Jersey shore eateries please foodie parents and kids alike

When it comes to the Jersey Shore, usually the pickings are slim for beach-loving foodie parents. But if you know where to look, you’ll find there are better choices that will please your taste buds and those of your kids.

Chow down in cape town

Despite its family resort vibe, Cape May has recently become known for its fine dining. But even you and the kids can go locavore and farm-to-fork. The Blue Pig Tavern at Congress Hall is owned by Cape Resorts, which also owns Beach Plum Farm. This acreage provides fresh produce, eggs, and some meats to its restaurant properties. The Tavern offers a touch of historical ambiance and outdoor seating, but you won’t receive dirty looks if the kiddies get a little ornery.

For breakfast, the little ones will get a kick out of the chocolate chip pancakes (shaped like little piggies), while grownups can appreciate the Beach Plum Farm Omelet made with the Farm’s free-range eggs, veggies and smoked ham. For lunch or dinner, the simple kiddie burgers are ground fresh in house. The more mature Beach Plum Farm gazpacho is the essence of summer-in-a-bowl, and the must-have hummus is a recipe from the chef’s Egyptian line cook.

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Interested in enjoying some fresh, simple eats in your sandy bathing suits?

Head over to The Rusty Nail at the Beach Shack. It’s also under the umbrella of Cape Resorts, which means they source from Beach Plum. While the little ones feast on house-made macaroni and cheese or pizza served on a frisbee, Beach Plum Farm berry mojitos and local fluke and crab cake sandwiches will make for a very happy momma and poppa.

If you haven’t yet had your fill of locavore-dom and find yourself near Cape May County’s Woodland Village, The Barn Bakery and Café is a must. This brand-new sister to the Sweet Life Bakery in Vineland is owned by Stephen Wilson and Jill McClennen, this year’s winners of Edible Jersey magazine’s “Food Artisan” Local Hero Award.

“Buying local fruits and veggies … allows us to let nature dictate the menu in a way that we find interesting and inspiring,” says Wilson. Their offerings include sandwiches, tarts, cupcakes, cookies, homemade granola, locally roasted organic fair trade coffee, and seasonal treats like blueberry or strawberry-cherry lemonade, with all ingredients being sourced as locally as possible.

Grillin’ and chillin’

If you’re hitting the boardwalk in Wildwood but want to forgo its junk-food offerings, first stop in at the North End American Grill in North Wildwood. Opened this year, adults can enjoy more sophisticated casual shore food like tequila marinated fish tacos, ahi tuna nachos, and BBQ glazed mahi mahi. The kiddie menu includes the standard chicken fingers and hot dogs, but also ravioli with homemade marinara (no jar sauce here). Hophead grownups can get a Goose Island Honker Ale or Victory Hop Devil Ale from a craft brew list.

What’s also interesting is that the outdoor seating is both beach-chic and kid-safe: print fabric cushions and stained wooden benches that also serve as a wall to the street mean kids have wiggle room but are carefully contained.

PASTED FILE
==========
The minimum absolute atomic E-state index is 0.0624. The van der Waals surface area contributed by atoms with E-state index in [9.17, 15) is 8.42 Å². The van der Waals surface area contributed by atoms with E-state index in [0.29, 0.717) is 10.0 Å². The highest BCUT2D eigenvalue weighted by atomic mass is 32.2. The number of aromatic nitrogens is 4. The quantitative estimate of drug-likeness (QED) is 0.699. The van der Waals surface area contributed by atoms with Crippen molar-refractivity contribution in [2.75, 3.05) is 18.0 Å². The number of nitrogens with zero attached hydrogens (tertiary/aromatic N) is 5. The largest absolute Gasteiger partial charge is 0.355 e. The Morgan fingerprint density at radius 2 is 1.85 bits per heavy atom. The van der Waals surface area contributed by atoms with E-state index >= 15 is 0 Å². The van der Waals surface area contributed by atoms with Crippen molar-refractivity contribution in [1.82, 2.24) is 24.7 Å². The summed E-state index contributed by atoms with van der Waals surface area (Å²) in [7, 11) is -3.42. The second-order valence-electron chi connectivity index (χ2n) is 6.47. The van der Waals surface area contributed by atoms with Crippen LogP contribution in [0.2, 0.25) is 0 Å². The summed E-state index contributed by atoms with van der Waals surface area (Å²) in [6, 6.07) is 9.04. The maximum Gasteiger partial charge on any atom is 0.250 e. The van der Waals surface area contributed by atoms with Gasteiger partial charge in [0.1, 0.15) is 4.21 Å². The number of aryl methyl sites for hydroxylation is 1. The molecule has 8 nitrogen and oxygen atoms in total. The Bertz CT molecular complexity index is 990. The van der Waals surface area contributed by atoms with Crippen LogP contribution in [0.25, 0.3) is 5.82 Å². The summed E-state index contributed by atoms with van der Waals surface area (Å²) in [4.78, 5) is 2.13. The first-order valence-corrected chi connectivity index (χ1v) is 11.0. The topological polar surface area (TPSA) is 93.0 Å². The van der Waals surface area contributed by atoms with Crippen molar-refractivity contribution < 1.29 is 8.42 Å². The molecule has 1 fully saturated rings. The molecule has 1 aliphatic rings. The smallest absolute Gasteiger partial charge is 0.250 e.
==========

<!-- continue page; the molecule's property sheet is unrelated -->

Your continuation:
What might seem to be a traditional tourist trap on the surface sometimes has culinary treasures within. The Dutchman’s Brauhaus has been serving no-fuss food on the Manahawkin Bay (near Long Beach Island) since the 1950s. And while the kids are enjoying a homemade pretzel with house mustard, grownups can tuck into a house-smoked pork chop with handmade spaetzle.

American classics

The Shore’s best-kept secret is located at the very tip of Long Beach Island in Barnegat Light: Mustache Bill’s. Bill Smith has been the solo cook for more than 35 years at this little diner with an “American Classic” James Beard Award. And what could be more family-friendly than a diner? Bill serves up t-rex-shaped pancakes (or any shape your little ones can think of), hand-ground burgers, and fresh seafood chowders—all American classics, but without the shortcuts that make so many other diners run-of-the-mill.

“I realize that this place really is an American institution and that I’m just the current curator of it,” Smith says. “… I hope [people] realize that this is more than just a diner.”

But what if your clan really needs to grab some fast-food pronto? Skip the Happy Meal and find yourself a Surf Taco. With 10 locations spanning from Long Branch to Seaside Park, this local chain serves up homemade coastal cuisine, from the Baja Surf Taco (fresh tempura cod, shredded cabbage, chipotle mayo, avocado sauce, salsa and a touch of lime) to the garlic shrimp burrito (garlic shrimp, cabbage, rice, pico de gallo and white cilantro sauce), to the quesadillas and chimichangas. There’s also a fresh salsa bar to dip the house-fried tortilla chips in.

If you do some of your own sleuthing, you’ll find this is far from an exhaustive list.

Though sometimes you need to surrender to the fact that you are a captive audience (and occasionally the frozen chicken nuggets and soggy fries just can’t be avoided), it’s nice to know you don’t always have to arrange babysitting to avoid culinary torture at the Jersey Shore.


Jersey Bites is a collaborative website of food writers in New Jersey. They write about restaurants, recipes, food news, food products, events, hunger relief programs, and anything else that tickles their taste buds.

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